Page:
The F-35 comes as one-seater only, making the need for simulators even bigger (Image © US Air Force)
The F-35 comes as one-seater only, making the need for simulators even bigger (Image © US Air Force)

Real-time radar

It is easy for the average member of the public to watch near real-time radar feeds of our fights and listen to our radio work on their computers. It takes very little to work out some of our tactics. We must be careful to keep our tactics secret. A simulator allows us to fight as we would for real, in secret. With new stealthy jets like the F-35 coming into service and the need to protect their tactical secrets, the age of the simulator is well upon us.

© 2015 Airheadsfly.com contributor Nick Graham
Featured image (top): Take flight while staying on the ground; an simulator can get as real as it gets. (Image © Elmer van Hest)

Full Mission Simulators provide an almost 360 degrees field of view. (Image © Elmer van Hest)
Full Mission Simulators provide an almost 360 degrees field of view. (Image © Elmer van Hest)

AHF↑Inside: Tactical simulation under God’s view

Fierce wars are fought out daily in a low-key building at Pardubice airbase in the Czech Republic. Yet, inside the guarded building it is quiet. Men in flying suits walk in, only to come out hours later, after being bombarded with knowledge on tactical flying. This is the Tactical Simulation Centre (TSC), where Czech Air Force and other NATO-pilots brush up their skills in blue vs. red scenarios, with up to eight players at one time. It’s done digitally, with interlinked cockpit simulators and the impressive ‘God’s view’. How’s that for multiplayer action?

In the darkened main room of the TSC, four large black half-domes house four tactical simulators. The cockpits represent those of Saab JAS 39C Gripen air superiority fighters or L-159 ALCAs used for ground attack, with potential of future extension to other types of aircraft if requested. Each pilot has all tactical instruments and information laid before him on touch screen displays, and of course he has a stick and throttle identical to those in real aircraft. On the inside of the domes, a digital flying world is created, true to any scenario in any place of the world. This is tactical flying simulation at its best.

TSC3
A very convincing digital flying world is created, with possible scenarios taking place anywhere. (Image © TSC)

Cost effective
Over to the side are four more tactical simulators, simplified versions with slightly less impressive visualization possibilities. Also in the TSC there are two Ground Controlled Intercept (GCI) stations and a Forward Air Controller (FAC) station. Elsewhere are briefing rooms, and in those rooms practicing pilots prepare their missions. However, they will never leave the ground while flying those missions. The TSC is a very cost effective solution; for the price of one flying hour in a modern fighter aircraft, dozens of aircrew can be trained for hours and hours.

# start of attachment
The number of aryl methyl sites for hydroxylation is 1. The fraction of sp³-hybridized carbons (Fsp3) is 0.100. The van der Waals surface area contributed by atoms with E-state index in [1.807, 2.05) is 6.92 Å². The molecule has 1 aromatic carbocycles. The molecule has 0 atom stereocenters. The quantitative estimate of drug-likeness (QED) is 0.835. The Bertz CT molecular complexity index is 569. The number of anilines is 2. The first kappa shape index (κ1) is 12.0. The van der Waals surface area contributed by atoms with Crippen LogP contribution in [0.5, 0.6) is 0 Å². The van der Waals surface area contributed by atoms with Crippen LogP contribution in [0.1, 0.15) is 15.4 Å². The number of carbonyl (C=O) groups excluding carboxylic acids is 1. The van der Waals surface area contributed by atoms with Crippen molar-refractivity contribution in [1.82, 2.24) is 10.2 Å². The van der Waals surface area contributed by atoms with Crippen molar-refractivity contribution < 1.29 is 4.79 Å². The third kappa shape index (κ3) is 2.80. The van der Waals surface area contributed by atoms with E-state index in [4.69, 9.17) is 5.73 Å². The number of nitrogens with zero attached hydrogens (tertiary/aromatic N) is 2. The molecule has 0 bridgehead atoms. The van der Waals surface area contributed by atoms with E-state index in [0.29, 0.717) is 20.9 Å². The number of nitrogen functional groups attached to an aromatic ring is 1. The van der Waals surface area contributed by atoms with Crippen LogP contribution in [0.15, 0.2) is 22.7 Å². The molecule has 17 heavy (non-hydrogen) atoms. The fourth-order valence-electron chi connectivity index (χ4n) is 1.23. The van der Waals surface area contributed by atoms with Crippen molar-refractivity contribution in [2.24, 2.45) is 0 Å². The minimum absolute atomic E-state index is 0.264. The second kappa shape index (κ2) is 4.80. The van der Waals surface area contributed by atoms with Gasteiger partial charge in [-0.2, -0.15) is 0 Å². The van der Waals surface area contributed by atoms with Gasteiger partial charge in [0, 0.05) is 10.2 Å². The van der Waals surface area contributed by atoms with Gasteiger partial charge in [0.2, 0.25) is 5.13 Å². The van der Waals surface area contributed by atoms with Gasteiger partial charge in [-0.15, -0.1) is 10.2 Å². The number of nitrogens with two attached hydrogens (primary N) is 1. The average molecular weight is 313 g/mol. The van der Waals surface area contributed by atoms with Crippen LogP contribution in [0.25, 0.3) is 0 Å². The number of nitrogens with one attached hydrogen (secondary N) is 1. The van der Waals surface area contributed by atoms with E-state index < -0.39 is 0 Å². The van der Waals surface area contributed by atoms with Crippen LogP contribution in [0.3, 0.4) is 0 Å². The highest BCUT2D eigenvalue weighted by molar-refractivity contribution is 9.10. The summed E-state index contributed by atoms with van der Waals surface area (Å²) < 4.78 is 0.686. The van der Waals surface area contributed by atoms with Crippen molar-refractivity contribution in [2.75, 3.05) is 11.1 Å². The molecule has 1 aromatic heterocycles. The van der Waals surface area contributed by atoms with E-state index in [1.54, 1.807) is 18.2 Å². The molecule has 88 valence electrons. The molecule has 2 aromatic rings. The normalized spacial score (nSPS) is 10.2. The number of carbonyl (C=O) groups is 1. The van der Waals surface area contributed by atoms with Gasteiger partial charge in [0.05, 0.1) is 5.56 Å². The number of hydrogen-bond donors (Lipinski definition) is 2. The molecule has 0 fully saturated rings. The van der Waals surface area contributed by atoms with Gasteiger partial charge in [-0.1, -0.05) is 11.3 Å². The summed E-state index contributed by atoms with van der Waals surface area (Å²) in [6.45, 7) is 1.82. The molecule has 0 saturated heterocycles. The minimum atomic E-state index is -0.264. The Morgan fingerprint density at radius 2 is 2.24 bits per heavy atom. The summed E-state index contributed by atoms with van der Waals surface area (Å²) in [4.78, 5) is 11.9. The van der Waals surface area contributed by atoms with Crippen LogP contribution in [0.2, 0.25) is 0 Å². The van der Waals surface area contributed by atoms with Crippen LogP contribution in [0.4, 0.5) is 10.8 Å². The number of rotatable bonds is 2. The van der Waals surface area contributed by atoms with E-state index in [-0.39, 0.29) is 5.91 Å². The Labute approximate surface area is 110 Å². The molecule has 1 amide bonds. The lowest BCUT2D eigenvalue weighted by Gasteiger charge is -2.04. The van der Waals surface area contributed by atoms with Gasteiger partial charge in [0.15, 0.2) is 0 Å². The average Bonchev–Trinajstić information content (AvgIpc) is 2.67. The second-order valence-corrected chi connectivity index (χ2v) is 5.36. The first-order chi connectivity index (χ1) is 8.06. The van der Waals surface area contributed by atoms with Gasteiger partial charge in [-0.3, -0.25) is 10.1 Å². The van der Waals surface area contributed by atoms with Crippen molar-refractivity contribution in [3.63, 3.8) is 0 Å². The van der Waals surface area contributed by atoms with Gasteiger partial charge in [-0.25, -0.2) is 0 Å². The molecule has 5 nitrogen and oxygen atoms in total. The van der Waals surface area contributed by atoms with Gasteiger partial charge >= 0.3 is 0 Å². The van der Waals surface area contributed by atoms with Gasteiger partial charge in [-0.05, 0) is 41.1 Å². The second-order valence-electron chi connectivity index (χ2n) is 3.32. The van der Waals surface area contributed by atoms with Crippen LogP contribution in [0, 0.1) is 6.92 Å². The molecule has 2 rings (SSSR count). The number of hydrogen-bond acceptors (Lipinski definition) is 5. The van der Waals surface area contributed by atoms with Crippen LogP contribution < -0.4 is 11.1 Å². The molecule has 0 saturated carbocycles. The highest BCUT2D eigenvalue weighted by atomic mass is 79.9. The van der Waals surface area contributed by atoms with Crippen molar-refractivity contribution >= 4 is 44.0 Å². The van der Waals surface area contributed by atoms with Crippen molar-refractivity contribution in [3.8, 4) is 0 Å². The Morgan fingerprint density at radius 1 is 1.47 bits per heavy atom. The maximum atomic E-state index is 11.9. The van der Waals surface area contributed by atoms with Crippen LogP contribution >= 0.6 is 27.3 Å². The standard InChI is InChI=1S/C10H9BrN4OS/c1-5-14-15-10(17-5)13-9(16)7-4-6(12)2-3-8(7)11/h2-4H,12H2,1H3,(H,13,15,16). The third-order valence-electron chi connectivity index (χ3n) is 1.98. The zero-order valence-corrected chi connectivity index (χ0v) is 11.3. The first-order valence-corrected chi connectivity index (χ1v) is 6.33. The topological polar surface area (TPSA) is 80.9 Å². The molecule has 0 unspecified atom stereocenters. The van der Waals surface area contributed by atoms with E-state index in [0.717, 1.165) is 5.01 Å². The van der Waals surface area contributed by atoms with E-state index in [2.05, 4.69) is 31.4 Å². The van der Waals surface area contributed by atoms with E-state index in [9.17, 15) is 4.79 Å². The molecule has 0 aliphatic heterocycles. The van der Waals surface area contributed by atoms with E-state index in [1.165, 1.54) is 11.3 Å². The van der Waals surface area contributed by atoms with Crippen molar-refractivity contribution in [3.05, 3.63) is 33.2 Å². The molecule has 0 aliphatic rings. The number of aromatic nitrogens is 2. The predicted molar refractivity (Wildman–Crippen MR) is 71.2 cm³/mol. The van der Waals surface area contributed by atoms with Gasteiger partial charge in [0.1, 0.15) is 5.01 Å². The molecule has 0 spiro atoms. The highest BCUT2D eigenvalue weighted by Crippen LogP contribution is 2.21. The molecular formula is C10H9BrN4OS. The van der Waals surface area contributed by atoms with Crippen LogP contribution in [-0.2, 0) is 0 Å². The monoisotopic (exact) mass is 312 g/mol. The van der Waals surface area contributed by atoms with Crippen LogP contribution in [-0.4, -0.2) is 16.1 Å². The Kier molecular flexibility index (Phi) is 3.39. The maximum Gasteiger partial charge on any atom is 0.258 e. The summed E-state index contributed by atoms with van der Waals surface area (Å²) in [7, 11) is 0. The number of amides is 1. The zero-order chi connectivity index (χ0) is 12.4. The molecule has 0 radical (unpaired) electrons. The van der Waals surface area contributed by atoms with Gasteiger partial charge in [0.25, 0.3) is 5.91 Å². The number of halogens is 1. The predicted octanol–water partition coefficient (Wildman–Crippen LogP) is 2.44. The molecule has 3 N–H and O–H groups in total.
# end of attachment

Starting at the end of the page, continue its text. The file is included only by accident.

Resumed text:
No wonder other NATO-members are interested in the TSC, which is run by LOM PRAHA and is classified as ‘NATO secret’. Last year, a virtual Tiger Meet was successfully staged here, with air crew from various nations taking part.

Also, Slovak pilots have already trained in Pardubice and Germany and Poland are interested in having their pilots educated there as well. The TSC currently finishes adaption of the cockpit simulators to the L-39 standard, which means TSC can offer tactical training for all jet aircraft in the Czech forces. There are also plans to adapt  the cockpit simulators to Lockheed Martin F-16 or MiG-29 standard.

Scenarios
Training takes place based on a range of scenarios, complete with radar threats, air defence systems, jamming. Air-to-air combat in simulated in beyond visual range (BVR) and within visual range (WVR) situations. Sit in one of the cockpit simulators and suddenly a Su-27 can pop up at long range inside your head up display (HUD), or even at your immediate 3 o’clock, too close for comfort. The GCI controller is guiding you via your headset. Maybe your wingman in the dome next to you will help you out, while you’re busy flying evasive maneuvers over a mountainous landscape. It gets exciting!

Czech_Saab_JAS39_Gripen
The real deal: a Saab JAS 39C Gripen. (Image © Elmer van Hest)

God’s View
After the execution of the mission comes the debrief and 3D After Action Review (AAR). On large screens in the middle of the building, the mission is played back from all possible angles. The movements of each of up to eight ‘players’ are closely scrutinized, but there’s also the big picture (God’s view) of all the action. Each mission is thoroughly debriefed, evaluated and analyzed. And then, it’s lessons learned.

In the Tactical Simulation Centre it has been going on like this since November 2011, when the first courses started. Dozens and dozens of NATO combat pilots have been cost effectively trained on tactics. The centre has also attracted attention from fellow Air Combat Simulation Centre in Sweden, and a real-time connection to a similar installation in Sweden is on the cards. It’s good already at the TSC in Pardubice, and it will only get better.

© 2014 AIRheads’ editor Elmer van Hest

Large screens offer 'God's View'. (Image © TSC)
Large screens offer ‘God’s View’. (Image © TSC)
The real deal again. A Czech Air Force pilots focuses on the oncoming mission in his Aero Vodochy L-159 ALCA. (Image © Dennis Spronk)
The real deal again. A Czech Air Force pilots focuses on the oncoming mission in his Aero Vodochody L-159 ALCA. (Image © Dennis Spronk)

Related posts

Tactical Simulator Center
You and your wingman… ready for tactical flying simulation. (Image © TSC)